For years, a popular theory that advocated spending money on experiences, not things has been doing the rounds. To this day, the theory seems to hold weight, though there seems to be a shift in what constitutes an experience. The way people define or categorise experiences themselves, is evolving. We live in an increasingly digital age where technology is weaving itself deeper into the fabric of our lives with each passing day.
In a relatively short period of time, activities that were once associated with novelty and grandeur are becoming increasingly commonplace. Often we hear about how social media is hampering our ability to interact in person. The malady only seems to be gaining momentum. It is however, not an isolated trend. Technology seems to be creating an even larger impact on the way we live our lives.
Less than a decade ago, going out to watch a movie was a social event. It involved people coming together, going out to enjoy a day at the cinema. It had its own little routines built into it. A tub of popcorn to share, a few comments whispered to the person sitting next to you and even the slurping of the last bit of cola from the bottom of plastic cups.
With the tremendous global success OTT platforms such as Netflix are experiencing across the world, the experience of going to the movies may very well be on the decline. Replacing it is not a more exciting technology that people can go out and enjoy together. It is being replaced by the mundane act of staying in bed, often without company, and watching a show before drifting off to sleep. Yes, there is more comfort, but it barely qualifies as an experience anymore.
The cinema is not the only experience that is finding itself marginalized. This example of a site that lists hundreds of online casinos is an indicator for just one of the many industries experiencing a similar phenomenon. Physical casinos were built to create a world of fantasy that the guests can lose themselves in. Online gambling sites are quickly replacing that fantasy with a more functional alternative. While they keep their users engaged, they can never provide memorable experiences.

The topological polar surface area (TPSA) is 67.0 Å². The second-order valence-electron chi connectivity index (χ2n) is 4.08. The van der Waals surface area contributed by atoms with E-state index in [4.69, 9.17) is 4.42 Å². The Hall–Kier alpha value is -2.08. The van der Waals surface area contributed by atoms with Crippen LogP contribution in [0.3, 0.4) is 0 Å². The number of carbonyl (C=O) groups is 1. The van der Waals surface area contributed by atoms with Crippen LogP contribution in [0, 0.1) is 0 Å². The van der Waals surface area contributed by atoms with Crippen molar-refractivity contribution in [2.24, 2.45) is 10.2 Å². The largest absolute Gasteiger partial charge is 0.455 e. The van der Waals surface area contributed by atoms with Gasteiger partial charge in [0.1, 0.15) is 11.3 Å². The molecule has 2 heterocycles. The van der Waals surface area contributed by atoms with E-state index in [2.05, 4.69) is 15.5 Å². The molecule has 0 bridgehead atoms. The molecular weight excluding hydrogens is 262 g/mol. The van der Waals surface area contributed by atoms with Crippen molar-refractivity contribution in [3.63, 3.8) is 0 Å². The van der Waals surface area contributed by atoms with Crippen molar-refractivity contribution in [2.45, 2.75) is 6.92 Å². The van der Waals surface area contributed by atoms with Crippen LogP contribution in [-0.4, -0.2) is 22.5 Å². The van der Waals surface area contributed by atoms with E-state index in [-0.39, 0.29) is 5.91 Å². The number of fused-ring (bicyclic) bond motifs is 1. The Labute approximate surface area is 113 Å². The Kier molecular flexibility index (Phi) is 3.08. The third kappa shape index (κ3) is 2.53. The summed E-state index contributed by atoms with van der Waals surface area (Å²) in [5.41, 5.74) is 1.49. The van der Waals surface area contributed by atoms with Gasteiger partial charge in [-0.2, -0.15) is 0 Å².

Virtual Reality technology is gaining momentum with each passing day. As it evolves, it will become cheaper and more accessible. There is a good chance it will, one day, become a norm in every household, much like a television or personal computer today. With time, it will make it possible for people to experience a version of almost any experience known to man, without leaving their homes. The gap between this version and the real thing will only shrink. The virtual version of standing on top of the mountain will certainly appeal to a large number of people, especially when it comes without the discomfort of climbing to the top or the expense of booking a trip.
This leaves us with a more basic question, what constitutes a fulfilling experience? Conventionally, a meal at a nice restaurant or a vacation to an exotic destination would be textbook examples. So far, the industries that provide these experiences have not seen a large shift in consumption patterns where a digital alternative has replaced the physical experience.
There has however been a distinct change in behavior when it comes to the way these experiences are consumed. The need to share pictures of a meal on Instagram or take a selfie at an exotic location seem like inconspicuous habits but their increasing urgency is a telling sign of where priorities lie. Documenting the event seems to have taken precedence over actually enjoying the food or taking in the view even if it detracts from the experience itself.
Another widespread case of such behavior is seen at live music venues. All the excitement of watching one’s favorite band live in concert has not diminished. What has changed however is the fact that fans, standing a few feet from their heroes, would choose to watch them on the screen of their cell phones as they record the performance. To purists all this might seem disturbing, but slowly, it is becoming the widely accepted norm. Even voices of protest from fellow concert goers, who’s view is blocked by these devices do little to change such behavior.
The merits and demerits of technology in our lives is a debate that will rage on forever. What cannot be denied however, is the fact it will play an increasingly integral part in our lives for the foreseeable future. It’s impact on molding human behavior has been immense given the relatively short period of time it has taken. Whether this is the death of experiences as we know them or just a shift in our perception of them and the value they bring to our lives, only time will tell. What we can keep in mind however is that experiences will always be what we choose to make of them.